Yesterday I was reminded about what a uniquely strange training camp we are about to experience. Steelers offensive coordinator Randy Fichtner partook in a virtual press conference and shared some of his insights concerning this year's offense.
At one point in the presser, he spoke enthusiastically about backup quarterback Paxton Lynch and the intriguing battle for the 3rd position on the depth chart, presumably with last season's feel good story Devlin “Duck” Hodges.
While that all sounds well and good, there is a proverbial fly in the ointment. Any decisions concerning roster spots and positional battles will be decisively more difficult without even a single preseason game on which to help base your final decisions.
That's where newly acquired quarterbacks Coach Matt Canada comes into play, especially on the offensive side of the ball. His presence and influence will shape the Steelers QB depth chart.
My distinguished colleagues K.T. Smith (CHISIP) and Geoffrey Benedict have been writing articles praising his football knowledge and potential impact on the Steelers offense before the ink even had a chance to dry on his contract, and I have been impressed by what I have been able to learn about the man from their writing.
Canada's greatest opportunity for impact, at least initially, will be in the quarterback room. He wasn't hired with Ben Roethlisberger in mind. At this point in his Hall of Fame caliber career, Roethlisberger doesn't require the services of a position coach as much as his young understudies. Not to say I don't believe Canada will be able to assist Ben in his return to prominence; because I believe he will make a positive impact on Roethlisberger, only that he wasn't the emphasis of Canada's hiring.
Canada has some raw talent to work with in Mason Rudolph, Devlin Hodges, and Paxton Lynch. All extremely unique in their own right, but desperately needing Canada's guidance and expertise if they are to develop into NFL caliber quarterbacks.
What difference can a quarterback coach actually make? Look no further than Canada's own past achievements for an example. While employed as a offensive coordinator for the Pittsburgh Panthers in 2016, Canada worked closely with quarterback Nathan Peterman and helped him perform like a bonafide NFL caliber QB prospect. Sadly, Peterman has never been able to duplicate that ability thus far in his actual professional career. I feel certain that Canada's influence played a large role in Peterman's collegiate success.
The Steelers can only hope that Canada will be able to help the quarterbacks currently on the depth chart tap into their yet unrealized potential like he did Peterman.
Under Canada's tutelage, Rudolph may learn to read the field more rapidly, trust what he sees, and pull the trigger with conviction and confidence. Oftentimes, a quarterback's self confidence is influenced by the aggressiveness being displayed within the offensive game plan and grounded in their relationship with the coaches. This relationship can make a huge difference for a talented young signal caller, similar to the relationship between 1980's Oakland Raiders standout Jim Plunkett and Head Coach Tom Flores. Plunkett went from being one of the biggest draft busts in NFL history to being a two-time Super Bowl champion. Coaching, and a change of scenery, played a large role in his success.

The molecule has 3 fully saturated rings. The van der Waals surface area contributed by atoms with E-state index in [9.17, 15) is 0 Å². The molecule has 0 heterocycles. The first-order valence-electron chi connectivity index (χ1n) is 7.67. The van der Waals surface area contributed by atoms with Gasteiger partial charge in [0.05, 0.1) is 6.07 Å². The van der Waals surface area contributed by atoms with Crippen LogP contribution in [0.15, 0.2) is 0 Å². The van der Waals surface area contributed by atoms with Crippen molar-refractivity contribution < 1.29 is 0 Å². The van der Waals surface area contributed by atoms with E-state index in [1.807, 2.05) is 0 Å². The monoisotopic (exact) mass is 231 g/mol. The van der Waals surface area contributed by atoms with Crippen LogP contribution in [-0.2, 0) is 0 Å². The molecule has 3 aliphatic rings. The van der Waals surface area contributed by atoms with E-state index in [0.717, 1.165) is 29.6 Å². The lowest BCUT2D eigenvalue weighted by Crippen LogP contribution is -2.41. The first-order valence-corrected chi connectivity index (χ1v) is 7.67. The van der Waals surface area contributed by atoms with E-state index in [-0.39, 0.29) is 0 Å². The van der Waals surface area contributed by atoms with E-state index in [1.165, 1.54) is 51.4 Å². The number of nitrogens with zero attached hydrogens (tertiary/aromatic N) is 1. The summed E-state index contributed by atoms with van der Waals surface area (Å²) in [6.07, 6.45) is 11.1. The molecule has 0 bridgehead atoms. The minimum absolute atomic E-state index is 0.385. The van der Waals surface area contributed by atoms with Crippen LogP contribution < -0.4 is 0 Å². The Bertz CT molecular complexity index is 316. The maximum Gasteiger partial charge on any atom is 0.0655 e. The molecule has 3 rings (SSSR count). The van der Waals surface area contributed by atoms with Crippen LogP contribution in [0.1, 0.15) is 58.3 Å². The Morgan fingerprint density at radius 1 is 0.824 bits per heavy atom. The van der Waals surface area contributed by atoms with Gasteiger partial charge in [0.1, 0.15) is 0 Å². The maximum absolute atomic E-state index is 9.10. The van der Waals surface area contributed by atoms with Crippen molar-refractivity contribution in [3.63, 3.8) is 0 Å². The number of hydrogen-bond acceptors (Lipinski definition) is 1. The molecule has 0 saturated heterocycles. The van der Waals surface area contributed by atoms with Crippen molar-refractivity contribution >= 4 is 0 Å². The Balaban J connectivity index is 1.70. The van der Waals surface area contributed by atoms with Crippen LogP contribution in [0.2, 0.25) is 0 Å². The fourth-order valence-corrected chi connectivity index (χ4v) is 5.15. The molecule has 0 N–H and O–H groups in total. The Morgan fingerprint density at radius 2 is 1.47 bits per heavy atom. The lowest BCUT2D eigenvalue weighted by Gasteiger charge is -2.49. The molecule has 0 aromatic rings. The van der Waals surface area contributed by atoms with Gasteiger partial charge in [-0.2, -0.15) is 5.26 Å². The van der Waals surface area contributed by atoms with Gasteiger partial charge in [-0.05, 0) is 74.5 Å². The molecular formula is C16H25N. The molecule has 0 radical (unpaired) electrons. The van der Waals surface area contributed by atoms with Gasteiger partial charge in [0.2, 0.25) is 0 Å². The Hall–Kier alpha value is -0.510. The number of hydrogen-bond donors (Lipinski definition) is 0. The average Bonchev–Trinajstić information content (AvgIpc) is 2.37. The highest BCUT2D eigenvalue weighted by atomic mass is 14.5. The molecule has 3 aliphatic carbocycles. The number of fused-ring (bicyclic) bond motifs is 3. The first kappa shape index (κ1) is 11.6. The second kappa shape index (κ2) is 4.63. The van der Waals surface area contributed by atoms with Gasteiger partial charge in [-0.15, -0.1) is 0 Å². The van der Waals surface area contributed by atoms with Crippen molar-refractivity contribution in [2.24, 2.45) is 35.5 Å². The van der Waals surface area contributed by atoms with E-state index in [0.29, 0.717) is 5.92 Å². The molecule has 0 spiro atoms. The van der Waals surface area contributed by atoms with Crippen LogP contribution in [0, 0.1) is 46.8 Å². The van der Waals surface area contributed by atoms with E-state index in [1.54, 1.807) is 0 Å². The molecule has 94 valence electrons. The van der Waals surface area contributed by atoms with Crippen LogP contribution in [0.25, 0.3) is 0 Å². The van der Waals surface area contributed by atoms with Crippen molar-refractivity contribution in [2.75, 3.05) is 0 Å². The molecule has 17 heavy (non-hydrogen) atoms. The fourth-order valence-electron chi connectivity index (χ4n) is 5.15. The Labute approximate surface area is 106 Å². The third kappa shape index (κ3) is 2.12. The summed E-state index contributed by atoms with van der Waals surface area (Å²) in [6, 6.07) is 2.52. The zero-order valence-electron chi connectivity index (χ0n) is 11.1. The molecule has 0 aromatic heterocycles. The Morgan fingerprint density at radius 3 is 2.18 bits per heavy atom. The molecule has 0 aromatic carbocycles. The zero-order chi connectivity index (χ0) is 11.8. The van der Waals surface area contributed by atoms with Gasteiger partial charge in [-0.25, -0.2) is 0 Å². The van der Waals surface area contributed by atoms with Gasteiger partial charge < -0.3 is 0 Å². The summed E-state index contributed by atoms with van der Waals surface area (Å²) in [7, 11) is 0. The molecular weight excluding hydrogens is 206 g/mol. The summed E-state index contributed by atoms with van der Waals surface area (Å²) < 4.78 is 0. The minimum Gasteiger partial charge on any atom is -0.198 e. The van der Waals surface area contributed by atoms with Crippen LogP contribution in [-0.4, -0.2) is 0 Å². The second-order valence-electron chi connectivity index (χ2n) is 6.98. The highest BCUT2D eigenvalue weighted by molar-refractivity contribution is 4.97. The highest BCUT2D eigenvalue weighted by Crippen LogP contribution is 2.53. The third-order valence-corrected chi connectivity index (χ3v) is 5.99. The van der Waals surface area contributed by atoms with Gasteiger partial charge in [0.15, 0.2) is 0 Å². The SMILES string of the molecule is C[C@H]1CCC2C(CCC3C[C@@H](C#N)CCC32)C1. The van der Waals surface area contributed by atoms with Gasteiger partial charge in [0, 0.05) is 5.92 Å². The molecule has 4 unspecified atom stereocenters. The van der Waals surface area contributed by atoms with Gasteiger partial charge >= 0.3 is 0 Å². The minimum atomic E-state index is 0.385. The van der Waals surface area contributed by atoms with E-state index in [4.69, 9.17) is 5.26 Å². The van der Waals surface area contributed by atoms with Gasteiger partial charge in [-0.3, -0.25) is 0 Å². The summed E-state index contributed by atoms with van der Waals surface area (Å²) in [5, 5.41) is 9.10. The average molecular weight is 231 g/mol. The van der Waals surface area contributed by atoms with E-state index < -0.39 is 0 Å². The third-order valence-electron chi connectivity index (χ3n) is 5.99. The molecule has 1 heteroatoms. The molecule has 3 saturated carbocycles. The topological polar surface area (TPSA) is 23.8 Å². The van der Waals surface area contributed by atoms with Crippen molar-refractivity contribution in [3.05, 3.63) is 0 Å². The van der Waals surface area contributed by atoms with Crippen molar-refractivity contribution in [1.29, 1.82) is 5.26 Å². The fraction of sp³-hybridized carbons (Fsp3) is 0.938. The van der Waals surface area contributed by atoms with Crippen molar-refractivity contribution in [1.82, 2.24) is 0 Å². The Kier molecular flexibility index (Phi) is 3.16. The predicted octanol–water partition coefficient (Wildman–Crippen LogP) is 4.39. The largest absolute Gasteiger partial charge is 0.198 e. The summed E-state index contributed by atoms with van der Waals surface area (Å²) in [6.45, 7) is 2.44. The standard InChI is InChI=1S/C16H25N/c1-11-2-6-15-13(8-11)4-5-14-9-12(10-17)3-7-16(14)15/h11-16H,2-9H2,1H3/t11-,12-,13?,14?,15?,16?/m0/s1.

Canada's instruction could help Hodges learn to overcome his physical limitations by enhancing his mental capabilities to their full capacity, enabling him to further his career as a professional, even if his ceiling turns out to be a quality backup. Guys like Frank Reich and Don Strock enjoyed successful careers, and impressive career earnings, as a trusted backup. Not too shabby if you ask me, but first he has to hold off the challenge of Paxton Lynch.
This is where I feel Canada's influence will have it's greatest impact. Lynch is a former first-round pick who, thus far in his NFL career, has draft bust written all over him. Lynch has the prototypical size and arm talent necessary to be a starter in the NFL. Questions remain about his mental acumen and work ethic. This is where Canada enters the equation.
Can he do for Lynch what he once did for Nathan Peterman? Can he unlock the mental aspect of Lynch's game, combining it with his obvious physicality, turning him into a successful reclamation project? If he can, it would prove beneficial for the Steelers moving forward into the post Ben Roethlisberger future, and just might earn Canada the title of QB Whisperer. You may laugh, but Chiefs head coach Andy Reid currently holds that distinction in my opinion.
Although the end result remains to be seen, you can feel certain that the Steelers quarterback depth chart will have Matt Canada's fingerprints and influence written all over it.